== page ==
In the Garden:
Northern California Coastal & Inland Valleys
These cactus are dressed for cold weather. The cups will protect the growing tips.
Mid December is the beginning of frost season. I remember very well the winter of 1989 when I was working as a gardener at Sunset Magazine in Menlo Park. The whole company was enjoying the annual Christmas party when the temperature started to drop. Everyone was sipping on champagne and didn't feel the cold. Since I was the gardener on call for the holiday weekend, I asked one of the other partygoers to help me cover the giant bougainvillea on the courtyard patio and pull the 30-plus poinsettia pots under the eves of the buildings. Then I watered the nursery in my holiday finery and staggered home.
The temperatures continued dropping. It was clear and cold and, unfortunately, I never thought another thing about the many citrus trees on the property, a mistake that I heard about loudly the following Monday morning. Luckily, the head gardener was much more frost savvy than I, and he came in all alone to cover the trees with burlap. They survived, but not without damage. The low that night was 18 degrees.
This is the lesson I learned that year: When winter days are clear, smoke rises straight up from the chimneys indicating no wind, and the weatherman predicts frost, it's time for gardeners to go to work! The first thing you should do is to go outside and water everything. Believe it or not, a well-watered plant will not freeze as quickly as a thirsty one. The roots take up water, causing the individual cells in the foliage plump up. Wilted or thirsty foliage will be much more susceptible to frost damage. It is especially important to water citrus plants before a frost, as I learned the hard way.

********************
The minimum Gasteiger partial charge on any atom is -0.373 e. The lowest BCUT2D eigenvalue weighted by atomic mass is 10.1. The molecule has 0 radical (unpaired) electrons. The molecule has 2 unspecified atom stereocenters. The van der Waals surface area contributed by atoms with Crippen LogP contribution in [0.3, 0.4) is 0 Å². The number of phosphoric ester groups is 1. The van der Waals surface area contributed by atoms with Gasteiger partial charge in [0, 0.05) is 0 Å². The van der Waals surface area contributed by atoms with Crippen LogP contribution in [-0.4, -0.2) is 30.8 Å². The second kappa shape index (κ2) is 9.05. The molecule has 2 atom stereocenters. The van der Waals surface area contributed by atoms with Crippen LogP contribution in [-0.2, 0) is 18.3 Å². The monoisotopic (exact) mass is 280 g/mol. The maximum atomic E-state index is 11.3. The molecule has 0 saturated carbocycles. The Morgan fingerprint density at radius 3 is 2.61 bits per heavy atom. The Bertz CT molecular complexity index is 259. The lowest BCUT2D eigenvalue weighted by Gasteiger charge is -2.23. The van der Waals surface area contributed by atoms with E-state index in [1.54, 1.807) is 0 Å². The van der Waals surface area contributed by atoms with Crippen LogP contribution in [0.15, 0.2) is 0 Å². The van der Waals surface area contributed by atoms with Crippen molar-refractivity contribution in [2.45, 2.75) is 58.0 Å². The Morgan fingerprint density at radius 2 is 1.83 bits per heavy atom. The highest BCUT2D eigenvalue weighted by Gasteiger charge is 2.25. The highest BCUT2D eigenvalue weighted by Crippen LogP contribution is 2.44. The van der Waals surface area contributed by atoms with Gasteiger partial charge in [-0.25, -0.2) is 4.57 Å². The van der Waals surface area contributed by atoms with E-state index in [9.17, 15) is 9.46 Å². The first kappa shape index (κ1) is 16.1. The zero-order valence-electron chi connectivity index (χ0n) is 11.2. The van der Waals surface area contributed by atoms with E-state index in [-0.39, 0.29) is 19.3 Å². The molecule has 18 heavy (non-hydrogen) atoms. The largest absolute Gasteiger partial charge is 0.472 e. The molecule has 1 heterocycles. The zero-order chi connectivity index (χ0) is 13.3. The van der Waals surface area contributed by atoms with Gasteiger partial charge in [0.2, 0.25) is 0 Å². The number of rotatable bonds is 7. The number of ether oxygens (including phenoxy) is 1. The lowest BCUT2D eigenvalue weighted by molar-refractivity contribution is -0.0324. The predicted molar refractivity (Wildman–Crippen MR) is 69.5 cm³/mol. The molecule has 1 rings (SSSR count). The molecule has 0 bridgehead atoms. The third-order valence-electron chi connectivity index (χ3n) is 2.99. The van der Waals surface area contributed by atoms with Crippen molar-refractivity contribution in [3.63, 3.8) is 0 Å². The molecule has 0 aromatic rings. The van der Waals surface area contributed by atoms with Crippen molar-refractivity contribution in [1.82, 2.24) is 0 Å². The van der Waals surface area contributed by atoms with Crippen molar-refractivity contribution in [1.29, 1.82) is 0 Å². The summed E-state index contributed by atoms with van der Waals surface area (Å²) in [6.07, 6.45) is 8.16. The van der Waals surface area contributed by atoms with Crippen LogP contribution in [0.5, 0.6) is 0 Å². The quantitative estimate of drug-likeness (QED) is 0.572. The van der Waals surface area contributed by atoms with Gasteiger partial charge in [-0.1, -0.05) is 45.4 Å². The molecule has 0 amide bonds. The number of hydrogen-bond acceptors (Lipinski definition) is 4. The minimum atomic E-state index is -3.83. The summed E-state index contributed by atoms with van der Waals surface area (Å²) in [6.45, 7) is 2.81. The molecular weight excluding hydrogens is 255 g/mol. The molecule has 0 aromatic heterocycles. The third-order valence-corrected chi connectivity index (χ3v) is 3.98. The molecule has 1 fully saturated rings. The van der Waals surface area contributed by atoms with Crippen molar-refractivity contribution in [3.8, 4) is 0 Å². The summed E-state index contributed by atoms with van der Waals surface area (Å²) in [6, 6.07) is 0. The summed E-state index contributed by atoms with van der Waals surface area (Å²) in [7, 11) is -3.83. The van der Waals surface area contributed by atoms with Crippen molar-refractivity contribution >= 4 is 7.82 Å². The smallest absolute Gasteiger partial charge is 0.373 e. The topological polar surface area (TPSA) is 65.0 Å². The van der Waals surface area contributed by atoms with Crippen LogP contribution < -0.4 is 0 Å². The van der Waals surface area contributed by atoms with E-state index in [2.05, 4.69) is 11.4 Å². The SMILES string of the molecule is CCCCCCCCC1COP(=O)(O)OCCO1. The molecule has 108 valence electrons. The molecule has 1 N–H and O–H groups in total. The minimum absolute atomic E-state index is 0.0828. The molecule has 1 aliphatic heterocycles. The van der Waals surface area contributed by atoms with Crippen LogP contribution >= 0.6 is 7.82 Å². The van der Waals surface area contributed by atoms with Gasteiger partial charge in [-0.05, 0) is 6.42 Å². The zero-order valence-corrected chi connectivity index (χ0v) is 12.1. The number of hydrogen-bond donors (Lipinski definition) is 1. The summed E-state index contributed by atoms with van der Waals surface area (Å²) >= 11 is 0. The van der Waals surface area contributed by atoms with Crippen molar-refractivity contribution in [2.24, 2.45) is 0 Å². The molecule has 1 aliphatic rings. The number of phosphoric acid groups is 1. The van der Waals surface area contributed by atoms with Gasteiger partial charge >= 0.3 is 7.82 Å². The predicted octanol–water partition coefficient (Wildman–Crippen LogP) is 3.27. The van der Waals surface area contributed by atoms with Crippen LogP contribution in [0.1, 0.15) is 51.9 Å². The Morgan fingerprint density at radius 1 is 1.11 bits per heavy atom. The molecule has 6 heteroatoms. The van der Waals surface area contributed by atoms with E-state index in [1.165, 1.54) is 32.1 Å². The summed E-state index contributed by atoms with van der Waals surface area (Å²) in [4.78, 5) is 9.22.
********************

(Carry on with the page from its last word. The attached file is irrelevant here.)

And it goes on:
Move Tender Plants
Move any frost tender container plants under the eves of buildings or under the protection of trees. A south-facing wall will provide protection from cold even if there is no overhang. Cyclamen and pansies don't need any special care. They can be frozen stiff as little soldiers and as long as you don't touch the foliage or flowers while they are frozen, they will recover nicely as soon as the sun warms them again.
Cactus can be protected from freezing by simply placing paper cups over the growing tips -- the area most susceptible to frost damage. Besides, they look delightful in their silly winter caps. Remove the caps after the dew has dried in the morning.
Most of the landscape shrubs that we use in our gardens here are impervious to frost damage. However, if you have tender plants such as fuchsias in your garden, you may wish to cover them with cardboard boxes. Agapanthus may freeze down to the ground, but don't worry, you couldn't kill it even if you wanted to. They will return next spring even if they turn to black mush.
Do not prune frost-damaged plants. Pruning encourages new growth that may be nipped by frosts later in the season. Also, the withered foliage will actually protect undamaged wood. Don't throw anything away even if you think it's dead. I knew a lady who collected cymbidium orchids and had over 100 magnificent plants in her collection. After the frost of '89, she threw them all out except for a few she wanted to keep for the containers. Those few recovered as soon as the weather warmed in the spring and she was heartsick with unnecessary loss of her collection.
Don't walk on the grass, even though it looks like an irresistible winter wonderland. Your footsteps will crush and burst the frozen cells in the blades of grass causing black footprints all across the turf for weeks.
Keep your eyes and ears open and spring to action at the first hint of cold weather. And one more thing: Please keep a birdbath full of clean water and keep the birdfeeders stocked during the winter. Your feathered friends will thank you!
Care to share your gardening thoughts, insights, triumphs, or disappointments with your fellow gardening enthusiasts? Join the lively discussions on our FaceBook page and receive free daily tips!